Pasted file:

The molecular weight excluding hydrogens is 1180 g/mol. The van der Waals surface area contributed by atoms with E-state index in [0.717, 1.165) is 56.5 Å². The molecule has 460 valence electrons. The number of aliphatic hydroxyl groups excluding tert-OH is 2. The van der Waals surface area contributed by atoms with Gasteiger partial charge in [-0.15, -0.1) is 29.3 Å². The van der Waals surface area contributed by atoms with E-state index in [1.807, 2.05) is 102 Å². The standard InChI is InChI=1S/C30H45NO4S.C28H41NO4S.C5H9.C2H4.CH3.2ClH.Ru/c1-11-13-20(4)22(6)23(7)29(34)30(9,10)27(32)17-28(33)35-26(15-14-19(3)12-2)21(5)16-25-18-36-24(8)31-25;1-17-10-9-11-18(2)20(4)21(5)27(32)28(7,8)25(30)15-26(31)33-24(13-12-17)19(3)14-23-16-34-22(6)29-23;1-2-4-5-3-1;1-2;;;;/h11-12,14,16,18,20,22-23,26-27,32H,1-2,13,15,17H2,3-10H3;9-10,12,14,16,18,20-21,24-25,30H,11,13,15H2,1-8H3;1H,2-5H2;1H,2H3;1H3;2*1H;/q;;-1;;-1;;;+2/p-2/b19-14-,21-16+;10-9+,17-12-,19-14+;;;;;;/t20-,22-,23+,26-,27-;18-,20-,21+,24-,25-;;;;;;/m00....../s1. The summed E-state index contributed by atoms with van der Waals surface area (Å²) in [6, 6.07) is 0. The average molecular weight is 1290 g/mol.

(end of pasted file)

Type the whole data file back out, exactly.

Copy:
The molecular weight excluding hydrogens is 1180 g/mol. The van der Waals surface area contributed by atoms with E-state index in [0.717, 1.165) is 56.5 Å². The molecule has 460 valence electrons. The number of aliphatic hydroxyl groups excluding tert-OH is 2. The van der Waals surface area contributed by atoms with Gasteiger partial charge in [-0.15, -0.1) is 29.3 Å². The van der Waals surface area contributed by atoms with E-state index in [1.807, 2.05) is 102 Å². The standard InChI is InChI=1S/C30H45NO4S.C28H41NO4S.C5H9.C2H4.CH3.2ClH.Ru/c1-11-13-20(4)22(6)23(7)29(34)30(9,10)27(32)17-28(33)35-26(15-14-19(3)12-2)21(5)16-25-18-36-24(8)31-25;1-17-10-9-11-18(2)20(4)21(5)27(32)28(7,8)25(30)15-26(31)33-24(13-12-17)19(3)14-23-16-34-22(6)29-23;1-2-4-5-3-1;1-2;;;;/h11-12,14,16,18,20,22-23,26-27,32H,1-2,13,15,17H2,3-10H3;9-10,12,14,16,18,20-21,24-25,30H,11,13,15H2,1-8H3;1H,2-5H2;1H,2H3;1H3;2*1H;/q;;-1;;-1;;;+2/p-2/b19-14-,21-16+;10-9+,17-12-,19-14+;;;;;;/t20-,22-,23+,26-,27-;18-,20-,21+,24-,25-;;;;;;/m00....../s1. The summed E-state index contributed by atoms with van der Waals surface area (Å²) in [6, 6.07) is 0. The average molecular weight is 1290 g/mol.